The legal profession, including jurists, find law review articles as long as you may have thought they were – and a new survey shows that the whole law review business is in need of serious overhaul, which is hardly surprising given that the law review business has barely changed since the 19th century.
But that itself may now be about to change.
The problem, many judges, professors, editors and lawyers say is that law review articles tend to be not only too long, but also lack relevance.
The National Law Journal reports that U.S. Supreme Court Chief Justice John Roberts miffed some legal educators in 2011 when he said at a judicial conference that law review articles are largely about arcane topics that are of no use to practitioners and judges.
It turns out that he’s not the only one who sees some real problems with the law review system, where law student editors are tasked with selecting and editing lengthy and extensively footnoted research papers written primarily by law professors.
Judges, law professors, practicing attorneys and student editors alike believe that the current law review model needs reform, according to a new article based on an extensive survey of how those in the legal community view legal journals.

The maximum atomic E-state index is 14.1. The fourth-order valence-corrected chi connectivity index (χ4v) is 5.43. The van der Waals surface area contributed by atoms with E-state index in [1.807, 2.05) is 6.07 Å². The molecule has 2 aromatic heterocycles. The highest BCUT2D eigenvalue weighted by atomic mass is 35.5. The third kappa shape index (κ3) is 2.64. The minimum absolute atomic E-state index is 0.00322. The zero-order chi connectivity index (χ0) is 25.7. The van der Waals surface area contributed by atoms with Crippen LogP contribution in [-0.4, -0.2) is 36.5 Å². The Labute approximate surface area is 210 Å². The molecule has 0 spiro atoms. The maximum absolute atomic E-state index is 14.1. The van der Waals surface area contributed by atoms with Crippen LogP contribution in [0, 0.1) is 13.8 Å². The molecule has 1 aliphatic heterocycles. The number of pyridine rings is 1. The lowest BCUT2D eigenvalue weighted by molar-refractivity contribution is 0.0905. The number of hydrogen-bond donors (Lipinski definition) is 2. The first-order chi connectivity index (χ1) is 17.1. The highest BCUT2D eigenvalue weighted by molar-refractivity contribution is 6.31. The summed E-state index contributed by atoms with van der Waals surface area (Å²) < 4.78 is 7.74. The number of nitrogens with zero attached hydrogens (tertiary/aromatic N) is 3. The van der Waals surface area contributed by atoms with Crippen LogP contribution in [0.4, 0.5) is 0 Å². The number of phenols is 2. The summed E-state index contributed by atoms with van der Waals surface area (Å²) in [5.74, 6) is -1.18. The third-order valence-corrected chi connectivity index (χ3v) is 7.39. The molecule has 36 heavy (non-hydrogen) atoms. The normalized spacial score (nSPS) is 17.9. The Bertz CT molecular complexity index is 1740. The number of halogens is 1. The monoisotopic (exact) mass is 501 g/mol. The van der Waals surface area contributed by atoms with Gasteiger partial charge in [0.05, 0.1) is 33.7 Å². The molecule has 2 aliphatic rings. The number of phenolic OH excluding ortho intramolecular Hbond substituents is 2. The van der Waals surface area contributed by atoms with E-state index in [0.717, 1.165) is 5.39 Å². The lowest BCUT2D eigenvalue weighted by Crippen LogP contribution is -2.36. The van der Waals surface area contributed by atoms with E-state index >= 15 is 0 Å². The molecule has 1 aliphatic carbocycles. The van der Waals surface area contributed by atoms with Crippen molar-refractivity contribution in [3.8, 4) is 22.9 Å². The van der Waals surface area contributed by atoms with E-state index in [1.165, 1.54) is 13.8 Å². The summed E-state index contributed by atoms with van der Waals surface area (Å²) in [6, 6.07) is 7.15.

The respondents said that law review articles are too long and don’t meet the needs of attorneys and judges, and that student editors should receive more training. The results appear in “Do Law Reviews Need Reform: A Survey of Law Professors, Student Editors, Attorneys and Judges,” (via Lexis) in the latest edition of the Loyola Law Review, published by Loyola University New Orleans College of Law.
The eight authors (they comprise a mix of psychology professors and doctoral students from the University of North Dakota as well as several law professors from the Appalachian School of Law) queried 1,325 law professors, 338 student editors, 215 attorneys, and 156 judges about how they view the current system, the quality of law review articles, the way articles are selected, and how they would like the system reformed.
“Law reviews are likely not meeting the needs of attorneys and judges; and law professors believe that they have a capricious, negative effect on their careers,” the authors found. “The vast majority of legal professionals and student editors believe that law reviews should be reformed and that the reforms should include blind, peer reviews and more student training.”
The article points out that law reviews have generated a great deal of controversy over the years primarily because the vast majority of them are edited by students rather than professors or professional editors.